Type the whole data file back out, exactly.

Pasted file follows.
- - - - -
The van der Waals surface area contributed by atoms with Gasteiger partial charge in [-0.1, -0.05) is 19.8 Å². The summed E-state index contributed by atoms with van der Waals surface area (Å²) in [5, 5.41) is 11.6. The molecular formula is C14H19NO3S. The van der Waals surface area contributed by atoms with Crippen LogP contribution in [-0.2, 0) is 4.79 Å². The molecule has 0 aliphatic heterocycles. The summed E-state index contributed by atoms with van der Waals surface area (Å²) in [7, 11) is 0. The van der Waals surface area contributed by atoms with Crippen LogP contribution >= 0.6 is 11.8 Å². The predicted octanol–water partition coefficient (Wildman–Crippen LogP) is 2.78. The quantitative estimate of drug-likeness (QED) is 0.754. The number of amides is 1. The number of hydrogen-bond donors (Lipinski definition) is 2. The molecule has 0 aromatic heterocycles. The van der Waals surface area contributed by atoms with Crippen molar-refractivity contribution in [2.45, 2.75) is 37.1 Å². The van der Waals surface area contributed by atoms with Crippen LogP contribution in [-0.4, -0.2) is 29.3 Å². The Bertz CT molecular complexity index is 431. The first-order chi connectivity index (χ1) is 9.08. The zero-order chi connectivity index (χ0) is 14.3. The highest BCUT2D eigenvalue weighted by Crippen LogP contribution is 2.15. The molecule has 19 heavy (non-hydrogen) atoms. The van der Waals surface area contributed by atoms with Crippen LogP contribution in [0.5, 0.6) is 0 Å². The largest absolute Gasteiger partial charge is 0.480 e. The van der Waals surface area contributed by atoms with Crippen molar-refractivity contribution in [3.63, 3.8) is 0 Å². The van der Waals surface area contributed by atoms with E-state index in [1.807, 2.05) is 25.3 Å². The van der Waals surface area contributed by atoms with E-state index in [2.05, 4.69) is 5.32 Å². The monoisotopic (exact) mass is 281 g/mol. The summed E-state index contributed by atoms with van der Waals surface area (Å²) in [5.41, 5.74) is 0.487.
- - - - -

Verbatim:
The van der Waals surface area contributed by atoms with Gasteiger partial charge in [-0.1, -0.05) is 19.8 Å². The summed E-state index contributed by atoms with van der Waals surface area (Å²) in [5, 5.41) is 11.6. The molecular formula is C14H19NO3S. The van der Waals surface area contributed by atoms with Crippen LogP contribution in [-0.2, 0) is 4.79 Å². The molecule has 0 aliphatic heterocycles. The summed E-state index contributed by atoms with van der Waals surface area (Å²) in [7, 11) is 0. The van der Waals surface area contributed by atoms with Crippen LogP contribution >= 0.6 is 11.8 Å². The predicted octanol–water partition coefficient (Wildman–Crippen LogP) is 2.78. The quantitative estimate of drug-likeness (QED) is 0.754. The number of amides is 1. The number of hydrogen-bond donors (Lipinski definition) is 2. The molecule has 0 aromatic heterocycles. The van der Waals surface area contributed by atoms with Crippen molar-refractivity contribution in [2.45, 2.75) is 37.1 Å². The van der Waals surface area contributed by atoms with Crippen LogP contribution in [-0.4, -0.2) is 29.3 Å². The Bertz CT molecular complexity index is 431. The first-order chi connectivity index (χ1) is 9.08. The zero-order chi connectivity index (χ0) is 14.3. The highest BCUT2D eigenvalue weighted by Crippen LogP contribution is 2.15. The molecule has 19 heavy (non-hydrogen) atoms. The van der Waals surface area contributed by atoms with Crippen LogP contribution in [0.5, 0.6) is 0 Å². The largest absolute Gasteiger partial charge is 0.480 e. The van der Waals surface area contributed by atoms with Crippen molar-refractivity contribution in [3.63, 3.8) is 0 Å². The van der Waals surface area contributed by atoms with E-state index in [1.807, 2.05) is 25.3 Å². The van der Waals surface area contributed by atoms with E-state index in [2.05, 4.69) is 5.32 Å². The monoisotopic (exact) mass is 281 g/mol. The summed E-state index contributed by atoms with van der Waals surface area (Å²) in [5.41, 5.74) is 0.487.